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Panel walls - Again

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    Panel walls - Again

    Hi all,

    I known this topic has been exhausted on another forum site, which shall remain nameless. I, like them did not have the foresight to save the threads for future reference.:crazy:
    Here is my issue. I have a very particular client, who, for what ever reason is valuable to him wants to......wait for it.........have his Revit drawings look like his old AutoCAD drawings. I know, I know......I bet you haven't heard that before.
    I have tried and tried to discuss the fact that this is Revit and not AutoCAD but that is another topic.
    OK. We are documenting a building that has external pre-cast concrete panels. Now, in plan the client wants to see the panel joints, actually shown as physical joints between each panel, fair enough, but in elevation he only wants to see 1 (one) line representing those same panel joints and horizontal banding.

    Any ideas how i can do this. I have tried some curtain walls which work OK. I do have issues when the walls are intersectin at angles to each other other than 90deg as these are to mitre joints.

    Any help greatly appreciated.:thumbsup:
    Andrew Harp
    BIM Manager GHD
    If you are not willing to learn, no one can help you.
    If you are determined to learn, no one can stop you.

    #2
    Perhaps in plan you can use a pattern on the wall (depending on the complexity and uniformity) you can specify a custom distance
    In the plan you can use a line based Detail Component that masks the joint and adds the detail that is required. This component can be locked to the wall so that if the wall moves the DC moves. Im sure the other Gurus here prob have a better solution but hopefully this points you in the right direction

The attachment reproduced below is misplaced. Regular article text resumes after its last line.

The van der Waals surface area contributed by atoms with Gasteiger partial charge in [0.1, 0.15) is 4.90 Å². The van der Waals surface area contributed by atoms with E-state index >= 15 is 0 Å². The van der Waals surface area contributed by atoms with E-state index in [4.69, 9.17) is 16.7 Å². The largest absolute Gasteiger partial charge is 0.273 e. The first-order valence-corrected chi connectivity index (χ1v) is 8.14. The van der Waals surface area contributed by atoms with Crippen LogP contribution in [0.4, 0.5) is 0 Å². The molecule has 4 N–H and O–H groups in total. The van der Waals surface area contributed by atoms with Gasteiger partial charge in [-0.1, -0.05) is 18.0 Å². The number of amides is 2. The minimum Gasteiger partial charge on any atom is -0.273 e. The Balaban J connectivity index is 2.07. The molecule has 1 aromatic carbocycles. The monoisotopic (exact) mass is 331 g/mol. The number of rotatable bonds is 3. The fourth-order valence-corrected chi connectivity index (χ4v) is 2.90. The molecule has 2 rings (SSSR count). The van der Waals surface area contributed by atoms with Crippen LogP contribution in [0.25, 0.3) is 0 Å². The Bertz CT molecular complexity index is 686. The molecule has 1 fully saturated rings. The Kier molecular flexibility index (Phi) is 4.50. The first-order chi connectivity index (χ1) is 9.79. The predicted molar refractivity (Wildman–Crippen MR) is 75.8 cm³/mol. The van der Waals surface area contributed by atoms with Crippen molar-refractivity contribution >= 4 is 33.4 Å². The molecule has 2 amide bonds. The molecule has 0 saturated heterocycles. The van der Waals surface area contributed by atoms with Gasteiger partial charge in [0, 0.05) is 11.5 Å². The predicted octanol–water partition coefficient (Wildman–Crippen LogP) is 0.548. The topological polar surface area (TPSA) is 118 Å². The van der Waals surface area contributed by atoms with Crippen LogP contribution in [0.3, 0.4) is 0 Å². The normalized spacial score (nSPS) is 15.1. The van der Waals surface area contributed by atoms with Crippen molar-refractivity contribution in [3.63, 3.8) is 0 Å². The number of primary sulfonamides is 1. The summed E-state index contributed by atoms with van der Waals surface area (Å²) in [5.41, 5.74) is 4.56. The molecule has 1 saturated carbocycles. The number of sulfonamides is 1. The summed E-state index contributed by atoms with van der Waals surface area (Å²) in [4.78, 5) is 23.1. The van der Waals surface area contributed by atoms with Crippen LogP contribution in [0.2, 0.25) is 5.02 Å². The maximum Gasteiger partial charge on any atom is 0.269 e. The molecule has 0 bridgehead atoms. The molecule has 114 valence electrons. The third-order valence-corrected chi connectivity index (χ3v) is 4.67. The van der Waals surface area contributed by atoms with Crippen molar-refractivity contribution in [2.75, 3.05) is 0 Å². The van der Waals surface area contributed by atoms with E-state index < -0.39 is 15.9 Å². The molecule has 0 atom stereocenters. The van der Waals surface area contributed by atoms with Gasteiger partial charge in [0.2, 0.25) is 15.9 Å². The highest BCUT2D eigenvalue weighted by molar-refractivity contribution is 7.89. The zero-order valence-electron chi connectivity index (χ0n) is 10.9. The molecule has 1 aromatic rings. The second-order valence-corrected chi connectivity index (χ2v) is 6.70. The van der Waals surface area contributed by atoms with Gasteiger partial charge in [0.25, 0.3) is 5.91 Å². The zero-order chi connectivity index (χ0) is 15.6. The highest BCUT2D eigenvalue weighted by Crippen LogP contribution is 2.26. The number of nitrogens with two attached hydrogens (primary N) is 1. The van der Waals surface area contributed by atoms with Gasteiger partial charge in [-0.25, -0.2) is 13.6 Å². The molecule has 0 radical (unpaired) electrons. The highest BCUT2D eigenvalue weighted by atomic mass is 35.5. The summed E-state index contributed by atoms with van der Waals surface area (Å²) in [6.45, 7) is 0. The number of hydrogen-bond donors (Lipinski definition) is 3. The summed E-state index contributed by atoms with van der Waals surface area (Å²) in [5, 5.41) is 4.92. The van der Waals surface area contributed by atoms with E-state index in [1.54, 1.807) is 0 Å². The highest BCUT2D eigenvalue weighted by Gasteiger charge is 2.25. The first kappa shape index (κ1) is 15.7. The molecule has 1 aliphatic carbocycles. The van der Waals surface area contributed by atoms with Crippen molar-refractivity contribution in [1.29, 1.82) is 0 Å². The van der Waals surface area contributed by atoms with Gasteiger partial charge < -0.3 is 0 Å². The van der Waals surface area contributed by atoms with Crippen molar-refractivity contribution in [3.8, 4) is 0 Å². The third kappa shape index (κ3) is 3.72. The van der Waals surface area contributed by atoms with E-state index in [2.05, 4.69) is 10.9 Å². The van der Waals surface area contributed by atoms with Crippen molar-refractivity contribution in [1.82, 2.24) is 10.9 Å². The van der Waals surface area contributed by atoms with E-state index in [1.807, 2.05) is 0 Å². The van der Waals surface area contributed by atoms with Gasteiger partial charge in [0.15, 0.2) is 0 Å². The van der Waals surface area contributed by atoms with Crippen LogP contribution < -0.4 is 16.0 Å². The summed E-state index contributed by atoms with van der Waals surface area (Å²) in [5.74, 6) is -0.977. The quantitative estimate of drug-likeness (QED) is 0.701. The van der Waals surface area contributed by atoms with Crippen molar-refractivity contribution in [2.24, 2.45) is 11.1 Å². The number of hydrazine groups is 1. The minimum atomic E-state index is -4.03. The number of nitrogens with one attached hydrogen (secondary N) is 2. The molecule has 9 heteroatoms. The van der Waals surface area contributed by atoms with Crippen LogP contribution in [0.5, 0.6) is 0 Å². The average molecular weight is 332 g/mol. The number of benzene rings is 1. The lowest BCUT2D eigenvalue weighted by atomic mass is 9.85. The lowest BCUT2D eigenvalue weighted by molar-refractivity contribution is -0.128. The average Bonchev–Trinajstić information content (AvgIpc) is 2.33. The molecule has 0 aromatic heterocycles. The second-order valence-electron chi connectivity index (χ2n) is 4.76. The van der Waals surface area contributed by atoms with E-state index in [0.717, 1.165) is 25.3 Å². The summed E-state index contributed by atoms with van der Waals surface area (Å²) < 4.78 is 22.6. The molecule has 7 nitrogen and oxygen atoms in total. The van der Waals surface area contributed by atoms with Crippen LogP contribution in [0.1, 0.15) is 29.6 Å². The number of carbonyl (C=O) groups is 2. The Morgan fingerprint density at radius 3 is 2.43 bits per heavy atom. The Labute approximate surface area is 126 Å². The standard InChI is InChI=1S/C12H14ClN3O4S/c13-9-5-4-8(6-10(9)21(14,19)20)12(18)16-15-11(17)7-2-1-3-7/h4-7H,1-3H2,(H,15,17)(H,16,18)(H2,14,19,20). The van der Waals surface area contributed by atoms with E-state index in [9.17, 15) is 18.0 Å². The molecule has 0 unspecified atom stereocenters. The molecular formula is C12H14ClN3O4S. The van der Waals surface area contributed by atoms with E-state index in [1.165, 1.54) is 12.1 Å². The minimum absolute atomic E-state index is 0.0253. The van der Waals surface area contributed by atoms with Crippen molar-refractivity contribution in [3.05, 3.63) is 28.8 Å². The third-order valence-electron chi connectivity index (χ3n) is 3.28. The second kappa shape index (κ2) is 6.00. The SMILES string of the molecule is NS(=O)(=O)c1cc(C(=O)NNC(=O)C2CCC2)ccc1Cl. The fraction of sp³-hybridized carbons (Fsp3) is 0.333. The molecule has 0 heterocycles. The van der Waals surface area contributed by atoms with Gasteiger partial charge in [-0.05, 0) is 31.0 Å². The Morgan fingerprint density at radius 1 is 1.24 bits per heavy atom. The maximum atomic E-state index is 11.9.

Juan Carlos Moreno
    Store Designer & Merchandising Manager
    Sisley Cosmetics

    Comment


      #3
      Line based Generic Model Family. Placed and Drawn in Elevation, with only a Model Line on that face. In a view perpendicular to it, you can have a Detail Component with a masking region and Joint detail that actually masks out the wall and makes it look broken at the joint. Plus, you can quantify them.
      Aaron "selfish AND petulant" Maller |P A R A L L A X T E A M | Practice Technology Implementation
      @Web | @Twitter | @LinkedIn | @Email

      Comment


        #4
        What about "Split with Gap" tool ( this tool is made for precast panels)? Gives you real joint in plan view. In elevation use "Linework" invisable line to get rid of one side of the joint.
        As for horizontal banding just make a wall reveal profile to suit.
        Attached Files
        Last edited by mark b; February 4, 2011, 05:51 AM.
        Mark Balsom

        If it ain't broke, fix it till it is.

        Comment


          #5
          Hi Mark,

          Yeah, we have tried that on previous projects. It works OK.
          One issue with that is that you can see objects through the panel join and I don't really want to have to traverse around the building using my line work tool. Same goes for the reveal, easy enough, but without the ability to independently change the thickness of the projected cut line in the wall, it just looks messy, and as my client likes to say "it doesn't look like cad"